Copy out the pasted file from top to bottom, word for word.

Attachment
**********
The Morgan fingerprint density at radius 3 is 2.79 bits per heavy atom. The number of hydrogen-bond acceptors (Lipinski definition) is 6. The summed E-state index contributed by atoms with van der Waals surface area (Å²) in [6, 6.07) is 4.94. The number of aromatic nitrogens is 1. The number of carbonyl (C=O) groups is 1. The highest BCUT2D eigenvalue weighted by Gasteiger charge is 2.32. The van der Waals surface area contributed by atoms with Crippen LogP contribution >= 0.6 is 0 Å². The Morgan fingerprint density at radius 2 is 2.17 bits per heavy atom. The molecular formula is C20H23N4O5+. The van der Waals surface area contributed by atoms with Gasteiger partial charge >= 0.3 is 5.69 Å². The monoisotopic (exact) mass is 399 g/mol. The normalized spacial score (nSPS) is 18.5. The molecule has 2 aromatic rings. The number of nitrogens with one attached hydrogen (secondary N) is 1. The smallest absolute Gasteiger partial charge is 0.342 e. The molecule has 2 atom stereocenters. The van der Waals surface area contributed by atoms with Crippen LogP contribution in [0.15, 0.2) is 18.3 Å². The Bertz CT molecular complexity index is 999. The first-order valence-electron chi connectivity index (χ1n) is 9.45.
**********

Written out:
The Morgan fingerprint density at radius 3 is 2.79 bits per heavy atom. The number of hydrogen-bond acceptors (Lipinski definition) is 6. The summed E-state index contributed by atoms with van der Waals surface area (Å²) in [6, 6.07) is 4.94. The number of aromatic nitrogens is 1. The number of carbonyl (C=O) groups is 1. The highest BCUT2D eigenvalue weighted by Gasteiger charge is 2.32. The van der Waals surface area contributed by atoms with Crippen LogP contribution >= 0.6 is 0 Å². The Morgan fingerprint density at radius 2 is 2.17 bits per heavy atom. The molecular formula is C20H23N4O5+. The van der Waals surface area contributed by atoms with Gasteiger partial charge >= 0.3 is 5.69 Å². The monoisotopic (exact) mass is 399 g/mol. The normalized spacial score (nSPS) is 18.5. The molecule has 2 aromatic rings. The number of nitrogens with one attached hydrogen (secondary N) is 1. The smallest absolute Gasteiger partial charge is 0.342 e. The molecule has 2 atom stereocenters. The van der Waals surface area contributed by atoms with Crippen LogP contribution in [0.15, 0.2) is 18.3 Å². The Bertz CT molecular complexity index is 999. The first-order valence-electron chi connectivity index (χ1n) is 9.45.